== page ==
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Ukraine: 100 days… what next? | War in Ukraine

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President Volodymyr Zelensky acknowledges that Russia occupies 20% of his country’s territory and that Ukrainian troops have been losing between 60 and 100 soldiers a day since mid-May. Even if he admits that the reconquest will be longhe has just declared, in the first days of June, that the victory will be ours.

In Moscow, people are less talkative than in kyiv. The Kremlin hides behind a thick wall of propaganda – or silence – about what is really going on. During this time, the Ukrainian side maintains skilful and incessant war communication, a discourse on the whole less removed from reality than that of Moscow.

Vladimir Putin said that Russia achieved certain results in the Battle of Donbass. What does he mean by that?

Lies and pretences

Russian President Vladimir Putin.

Vladimir Putin would now be more focused on taking over the Donbass (archives).

Photo: Reuters/MIKHAIL METZEL

War is also lies, pretenses, pretences, dissimulations or exaggerations. In this matter, Putin and the Russian regime do not give their place. We sow false leads: we say one thing one day and the opposite the next. We saw it with this show of negotiations in April.

In addition, there is, in the official story told by Russian television, an element of parallel realityof phantasmagoria, for example when one speaks there, with the greatest seriousness, of the Nazi regime of kyiv, an evil tale, a “Bonhomme Sept-Heures”, invented to hold on a leash the captive audience of the official media of Moscow.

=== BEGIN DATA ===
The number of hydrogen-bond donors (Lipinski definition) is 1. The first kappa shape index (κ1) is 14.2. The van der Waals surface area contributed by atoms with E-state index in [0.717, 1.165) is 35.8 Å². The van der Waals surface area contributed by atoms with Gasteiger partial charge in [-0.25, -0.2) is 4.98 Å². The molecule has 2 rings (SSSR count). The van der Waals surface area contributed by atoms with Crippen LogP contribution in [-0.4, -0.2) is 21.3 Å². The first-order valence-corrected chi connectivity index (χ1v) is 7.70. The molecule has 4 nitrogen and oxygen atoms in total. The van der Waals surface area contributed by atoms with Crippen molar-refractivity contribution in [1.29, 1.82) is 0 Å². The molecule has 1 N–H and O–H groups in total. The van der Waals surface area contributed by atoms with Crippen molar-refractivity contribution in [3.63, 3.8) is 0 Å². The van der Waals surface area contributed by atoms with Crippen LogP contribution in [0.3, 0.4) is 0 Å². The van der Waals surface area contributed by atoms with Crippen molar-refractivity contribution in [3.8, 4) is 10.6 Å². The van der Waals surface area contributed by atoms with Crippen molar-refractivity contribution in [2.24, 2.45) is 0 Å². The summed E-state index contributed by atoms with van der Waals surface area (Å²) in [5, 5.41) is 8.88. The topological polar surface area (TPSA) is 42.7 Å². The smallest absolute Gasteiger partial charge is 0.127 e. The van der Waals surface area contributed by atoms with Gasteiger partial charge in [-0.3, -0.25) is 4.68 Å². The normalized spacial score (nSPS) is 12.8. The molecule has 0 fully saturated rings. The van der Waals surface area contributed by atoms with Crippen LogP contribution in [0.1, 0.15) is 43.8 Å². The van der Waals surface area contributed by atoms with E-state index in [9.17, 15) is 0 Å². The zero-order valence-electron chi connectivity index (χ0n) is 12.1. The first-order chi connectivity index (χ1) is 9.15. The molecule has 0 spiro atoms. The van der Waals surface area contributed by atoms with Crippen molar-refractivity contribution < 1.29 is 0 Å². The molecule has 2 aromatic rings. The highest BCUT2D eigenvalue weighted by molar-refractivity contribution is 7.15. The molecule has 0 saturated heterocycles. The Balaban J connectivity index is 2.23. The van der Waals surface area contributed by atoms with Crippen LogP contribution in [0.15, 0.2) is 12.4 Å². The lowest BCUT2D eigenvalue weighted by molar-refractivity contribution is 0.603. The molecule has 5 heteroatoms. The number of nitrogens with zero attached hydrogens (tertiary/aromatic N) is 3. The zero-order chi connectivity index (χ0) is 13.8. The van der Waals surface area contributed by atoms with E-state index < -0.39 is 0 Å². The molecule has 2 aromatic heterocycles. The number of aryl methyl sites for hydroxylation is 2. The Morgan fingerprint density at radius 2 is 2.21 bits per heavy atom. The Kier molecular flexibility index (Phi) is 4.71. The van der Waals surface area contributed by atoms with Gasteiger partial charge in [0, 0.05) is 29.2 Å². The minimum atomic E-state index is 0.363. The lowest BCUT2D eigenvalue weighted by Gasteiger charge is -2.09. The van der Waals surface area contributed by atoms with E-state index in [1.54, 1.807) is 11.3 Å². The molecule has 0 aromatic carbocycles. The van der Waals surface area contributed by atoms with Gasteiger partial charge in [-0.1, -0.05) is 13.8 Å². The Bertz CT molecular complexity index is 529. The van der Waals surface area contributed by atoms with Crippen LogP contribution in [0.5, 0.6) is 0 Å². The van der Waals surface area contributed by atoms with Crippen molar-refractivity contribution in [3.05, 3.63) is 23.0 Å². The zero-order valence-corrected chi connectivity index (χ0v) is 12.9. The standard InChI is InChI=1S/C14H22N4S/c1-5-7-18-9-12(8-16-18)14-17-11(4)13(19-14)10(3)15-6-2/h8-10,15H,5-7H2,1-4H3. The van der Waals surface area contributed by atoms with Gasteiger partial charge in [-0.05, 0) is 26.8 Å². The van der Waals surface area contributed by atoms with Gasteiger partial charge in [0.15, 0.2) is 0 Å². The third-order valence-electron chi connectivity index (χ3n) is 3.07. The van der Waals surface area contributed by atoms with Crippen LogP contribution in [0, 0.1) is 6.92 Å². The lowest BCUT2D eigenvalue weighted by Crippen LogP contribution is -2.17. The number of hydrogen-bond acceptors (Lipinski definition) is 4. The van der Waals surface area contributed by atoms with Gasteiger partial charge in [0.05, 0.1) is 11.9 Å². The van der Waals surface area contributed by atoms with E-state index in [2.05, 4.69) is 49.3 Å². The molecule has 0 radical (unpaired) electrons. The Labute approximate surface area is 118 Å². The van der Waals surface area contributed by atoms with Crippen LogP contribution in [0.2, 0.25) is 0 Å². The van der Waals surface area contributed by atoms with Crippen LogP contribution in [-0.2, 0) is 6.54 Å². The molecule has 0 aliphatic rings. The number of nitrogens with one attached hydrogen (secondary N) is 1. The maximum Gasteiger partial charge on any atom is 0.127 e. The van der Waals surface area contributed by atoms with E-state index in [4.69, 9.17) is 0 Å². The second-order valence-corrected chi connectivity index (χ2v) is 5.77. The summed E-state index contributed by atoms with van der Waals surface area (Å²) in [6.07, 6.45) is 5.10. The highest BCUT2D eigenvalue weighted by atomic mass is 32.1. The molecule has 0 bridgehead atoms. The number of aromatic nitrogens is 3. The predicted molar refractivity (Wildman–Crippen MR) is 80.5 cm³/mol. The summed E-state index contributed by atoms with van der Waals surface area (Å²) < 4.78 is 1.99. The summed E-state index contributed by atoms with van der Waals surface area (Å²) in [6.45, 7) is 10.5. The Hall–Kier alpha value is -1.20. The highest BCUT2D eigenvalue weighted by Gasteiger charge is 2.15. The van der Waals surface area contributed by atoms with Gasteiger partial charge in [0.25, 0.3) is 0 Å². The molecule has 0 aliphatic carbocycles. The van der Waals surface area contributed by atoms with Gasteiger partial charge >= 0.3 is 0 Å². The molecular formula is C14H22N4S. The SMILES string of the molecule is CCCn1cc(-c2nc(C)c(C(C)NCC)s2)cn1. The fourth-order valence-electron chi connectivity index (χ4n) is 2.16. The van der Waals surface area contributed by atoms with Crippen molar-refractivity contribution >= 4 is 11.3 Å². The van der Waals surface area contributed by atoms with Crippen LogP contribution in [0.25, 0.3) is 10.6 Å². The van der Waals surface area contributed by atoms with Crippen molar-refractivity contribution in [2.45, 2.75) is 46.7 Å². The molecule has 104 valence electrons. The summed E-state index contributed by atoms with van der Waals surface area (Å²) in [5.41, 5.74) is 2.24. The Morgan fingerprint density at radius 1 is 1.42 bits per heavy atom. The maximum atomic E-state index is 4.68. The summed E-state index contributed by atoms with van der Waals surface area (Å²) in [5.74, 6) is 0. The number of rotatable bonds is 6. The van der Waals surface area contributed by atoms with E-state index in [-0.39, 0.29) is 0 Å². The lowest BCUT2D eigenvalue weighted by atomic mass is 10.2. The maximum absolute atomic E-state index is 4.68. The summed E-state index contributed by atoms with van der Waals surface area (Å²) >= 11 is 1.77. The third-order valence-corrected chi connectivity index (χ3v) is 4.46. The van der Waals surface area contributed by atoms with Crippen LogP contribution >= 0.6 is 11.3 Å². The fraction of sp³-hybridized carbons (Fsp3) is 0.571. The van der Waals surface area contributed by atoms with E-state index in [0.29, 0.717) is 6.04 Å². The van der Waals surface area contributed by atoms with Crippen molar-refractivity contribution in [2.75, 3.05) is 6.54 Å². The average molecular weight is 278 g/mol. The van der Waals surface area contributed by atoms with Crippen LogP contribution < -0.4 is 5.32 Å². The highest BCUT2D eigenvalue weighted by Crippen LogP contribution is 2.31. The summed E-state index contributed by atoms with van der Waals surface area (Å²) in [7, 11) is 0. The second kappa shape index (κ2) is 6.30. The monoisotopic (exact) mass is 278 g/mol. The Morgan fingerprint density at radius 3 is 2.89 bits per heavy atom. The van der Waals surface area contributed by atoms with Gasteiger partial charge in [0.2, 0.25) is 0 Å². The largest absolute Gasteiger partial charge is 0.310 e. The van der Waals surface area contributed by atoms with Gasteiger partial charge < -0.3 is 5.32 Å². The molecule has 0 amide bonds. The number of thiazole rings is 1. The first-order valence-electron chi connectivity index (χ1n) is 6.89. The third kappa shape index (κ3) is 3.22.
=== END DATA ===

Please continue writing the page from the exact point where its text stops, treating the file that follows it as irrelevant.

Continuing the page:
With this short sphinx saying – some results are achieved – the Kremlin suggests that a limited gain in Donbass could now satisfy Putin. In fact, Russia has swallowed its initial dreams of conquering Ukraine or bringing down the Zelensky government – ​​at least in the short and medium term.

Today, Moscow seems to fall back on the two regions of Donbass (the “oblasts” of Lugansk and Donetsk – not to be confused with the two cities of the same name), plus Crimea, plus a strip of land between the two , including the martyr city of Mariupol: roughly, the 20%, that’s it.

Added to this is the singular case of Kherson, at the gates of Crimea, a city conquered without massacre or destruction, but where a deaf resistance is organized.

An ambulance and a building were damaged by Russian bombs.

Attacks intensify in Sievierodonetsk.

Photo: Reuters / SERHII NUZHNENKO